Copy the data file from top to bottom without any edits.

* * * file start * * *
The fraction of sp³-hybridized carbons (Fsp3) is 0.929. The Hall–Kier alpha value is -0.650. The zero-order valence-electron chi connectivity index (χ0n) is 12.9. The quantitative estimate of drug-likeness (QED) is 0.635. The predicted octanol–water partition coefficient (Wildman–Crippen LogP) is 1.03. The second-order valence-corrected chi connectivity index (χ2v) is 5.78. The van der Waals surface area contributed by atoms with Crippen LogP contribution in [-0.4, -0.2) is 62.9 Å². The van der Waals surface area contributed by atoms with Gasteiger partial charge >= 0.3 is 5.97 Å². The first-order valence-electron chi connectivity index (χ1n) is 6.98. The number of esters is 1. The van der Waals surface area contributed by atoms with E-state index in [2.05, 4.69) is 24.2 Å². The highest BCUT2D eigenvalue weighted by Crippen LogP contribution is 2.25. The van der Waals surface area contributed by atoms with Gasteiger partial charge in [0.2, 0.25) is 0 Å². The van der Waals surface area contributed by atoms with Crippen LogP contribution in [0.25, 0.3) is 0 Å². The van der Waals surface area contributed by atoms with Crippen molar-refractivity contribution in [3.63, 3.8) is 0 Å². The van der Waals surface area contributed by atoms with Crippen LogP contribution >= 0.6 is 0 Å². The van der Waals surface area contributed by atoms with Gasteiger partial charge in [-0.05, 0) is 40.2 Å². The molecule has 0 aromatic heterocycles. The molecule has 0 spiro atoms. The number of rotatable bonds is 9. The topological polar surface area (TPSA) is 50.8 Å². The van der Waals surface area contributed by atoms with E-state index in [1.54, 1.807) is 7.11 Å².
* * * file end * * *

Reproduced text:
The fraction of sp³-hybridized carbons (Fsp3) is 0.929. The Hall–Kier alpha value is -0.650. The zero-order valence-electron chi connectivity index (χ0n) is 12.9. The quantitative estimate of drug-likeness (QED) is 0.635. The predicted octanol–water partition coefficient (Wildman–Crippen LogP) is 1.03. The second-order valence-corrected chi connectivity index (χ2v) is 5.78. The van der Waals surface area contributed by atoms with Crippen LogP contribution in [-0.4, -0.2) is 62.9 Å². The van der Waals surface area contributed by atoms with Gasteiger partial charge >= 0.3 is 5.97 Å². The first-order valence-electron chi connectivity index (χ1n) is 6.98. The number of esters is 1. The van der Waals surface area contributed by atoms with E-state index in [2.05, 4.69) is 24.2 Å². The highest BCUT2D eigenvalue weighted by Crippen LogP contribution is 2.25. The van der Waals surface area contributed by atoms with Gasteiger partial charge in [0.2, 0.25) is 0 Å². The van der Waals surface area contributed by atoms with Crippen LogP contribution in [0.25, 0.3) is 0 Å². The van der Waals surface area contributed by atoms with Crippen molar-refractivity contribution in [3.63, 3.8) is 0 Å². The van der Waals surface area contributed by atoms with Crippen LogP contribution >= 0.6 is 0 Å². The van der Waals surface area contributed by atoms with Gasteiger partial charge in [-0.05, 0) is 40.2 Å². The molecule has 0 aromatic heterocycles. The molecule has 0 spiro atoms. The number of rotatable bonds is 9. The topological polar surface area (TPSA) is 50.8 Å². The van der Waals surface area contributed by atoms with E-state index in [1.54, 1.807) is 7.11 Å².